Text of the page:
Authorities have charged two Davidson County residents in separate TennCare fraud cases involving prescription drugs.
The Office of Inspector General, with the assistance of the U.S. Drug Enforcement Agency, this week announced the arrest of Omar Adbirizak Hassan, 21 and Shannon Lynne Cannon, also known as Shannon L. Hammock, 36. Both are Nashville residents and were part of a fraudulent prescription ring that was allegedly passing fraudulent prescriptions without the knowledge of the local healthcare providers.
This, according to a press release the Tennessee Department of Finance and Administration release this week.
Hussan is charged with two counts of TennCare fraud, two counts of obtaining a controlled substance by fraud and two counts of identity theft. Authorities say that on two separate occasions, he used TennCare benefits to present fraudulent prescriptions for the painkiller Oxycodone. The prescriptions contained the fraudulent signature of a healthcare provider along with the provider’s DEA number.
Ms. Cannon-Hammock is charged with two counts of TennCare fraud, two counts of obtaining a controlled substance by fraud and two counts of identity theft for similar circumstances. Authorities say that on two separate occasions, she used TennCare benefits when presenting fraudulent prescriptions for Oxycodone using the name and DEA number of a healthcare provider without their knowledge.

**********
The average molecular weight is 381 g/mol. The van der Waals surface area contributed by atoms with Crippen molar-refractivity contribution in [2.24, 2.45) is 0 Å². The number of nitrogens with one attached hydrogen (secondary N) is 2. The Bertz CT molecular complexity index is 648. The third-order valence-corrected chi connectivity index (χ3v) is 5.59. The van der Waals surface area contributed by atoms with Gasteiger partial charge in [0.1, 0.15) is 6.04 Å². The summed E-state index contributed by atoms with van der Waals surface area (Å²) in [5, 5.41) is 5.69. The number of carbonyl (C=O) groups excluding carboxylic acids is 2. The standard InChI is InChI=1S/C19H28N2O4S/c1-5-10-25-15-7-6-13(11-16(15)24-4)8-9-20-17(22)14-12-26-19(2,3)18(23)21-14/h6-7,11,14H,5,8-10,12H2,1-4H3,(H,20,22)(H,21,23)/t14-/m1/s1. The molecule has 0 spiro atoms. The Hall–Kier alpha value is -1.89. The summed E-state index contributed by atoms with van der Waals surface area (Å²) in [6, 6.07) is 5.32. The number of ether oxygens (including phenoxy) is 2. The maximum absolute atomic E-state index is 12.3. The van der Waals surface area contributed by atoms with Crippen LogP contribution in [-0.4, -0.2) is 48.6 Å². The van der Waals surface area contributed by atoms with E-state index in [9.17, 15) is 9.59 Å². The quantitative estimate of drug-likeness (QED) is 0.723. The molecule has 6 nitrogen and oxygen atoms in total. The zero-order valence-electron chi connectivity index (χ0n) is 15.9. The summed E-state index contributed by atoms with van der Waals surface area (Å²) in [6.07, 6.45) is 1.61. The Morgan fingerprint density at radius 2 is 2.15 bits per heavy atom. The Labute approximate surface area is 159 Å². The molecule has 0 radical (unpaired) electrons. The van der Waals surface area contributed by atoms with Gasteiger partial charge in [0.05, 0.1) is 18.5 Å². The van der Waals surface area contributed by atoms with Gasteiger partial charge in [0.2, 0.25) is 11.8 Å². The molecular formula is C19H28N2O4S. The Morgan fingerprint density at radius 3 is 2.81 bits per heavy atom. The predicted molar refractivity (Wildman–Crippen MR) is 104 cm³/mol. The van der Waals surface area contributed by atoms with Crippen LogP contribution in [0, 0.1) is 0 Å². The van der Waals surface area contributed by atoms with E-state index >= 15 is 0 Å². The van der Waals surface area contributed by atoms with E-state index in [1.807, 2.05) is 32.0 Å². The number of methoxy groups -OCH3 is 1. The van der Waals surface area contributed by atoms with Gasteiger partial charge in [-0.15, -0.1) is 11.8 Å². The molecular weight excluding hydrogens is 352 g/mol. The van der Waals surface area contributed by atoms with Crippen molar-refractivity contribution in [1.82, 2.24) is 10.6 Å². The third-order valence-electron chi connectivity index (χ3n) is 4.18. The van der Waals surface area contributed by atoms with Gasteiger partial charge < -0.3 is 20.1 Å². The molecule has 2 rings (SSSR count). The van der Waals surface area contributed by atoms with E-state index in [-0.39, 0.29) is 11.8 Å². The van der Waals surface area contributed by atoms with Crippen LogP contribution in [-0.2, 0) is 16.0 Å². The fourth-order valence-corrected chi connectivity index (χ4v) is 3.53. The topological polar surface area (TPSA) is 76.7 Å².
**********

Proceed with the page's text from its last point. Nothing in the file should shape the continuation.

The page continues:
“The opioid epidemic harms Tennesseans, and using TennCare dollars to pay for fraudulent prescriptions puts salt in that same wound,” Inspector General Kim Harmon said in the press release.
“We appreciate collaboration with other law enforcement agencies in combatting the epidemic and to preserve TennCare dollars.”
TennCare fraud, obtaining a controlled substance by fraud and identity theft are all Class D felonies that carry a sentence of up to four years in prison per charge. District Attorney General Glenn R. Funk is prosecuting.
The OIG, which is separate from TennCare, began full operation in February 2005 and has investigated cases leading to more than $3 million being repaid to TennCare, with a total estimated cost avoidance of more than $163.6 million for TennCare, according to latest figures. To date, 3,080 people have been charged with TennCare fraud.
Through the OIG Cash for Tips Program established by the Legislature, Tennesseans can get cash rewards for TennCare fraud tips that lead to convictions. Anyone can report suspected TennCare fraud by calling 1-800-433-3982, toll-free, from anywhere in Tennessee; or log on to www.tn.gov/tnoig/ and follow the prompts that read “Report TennCare Fraud.”
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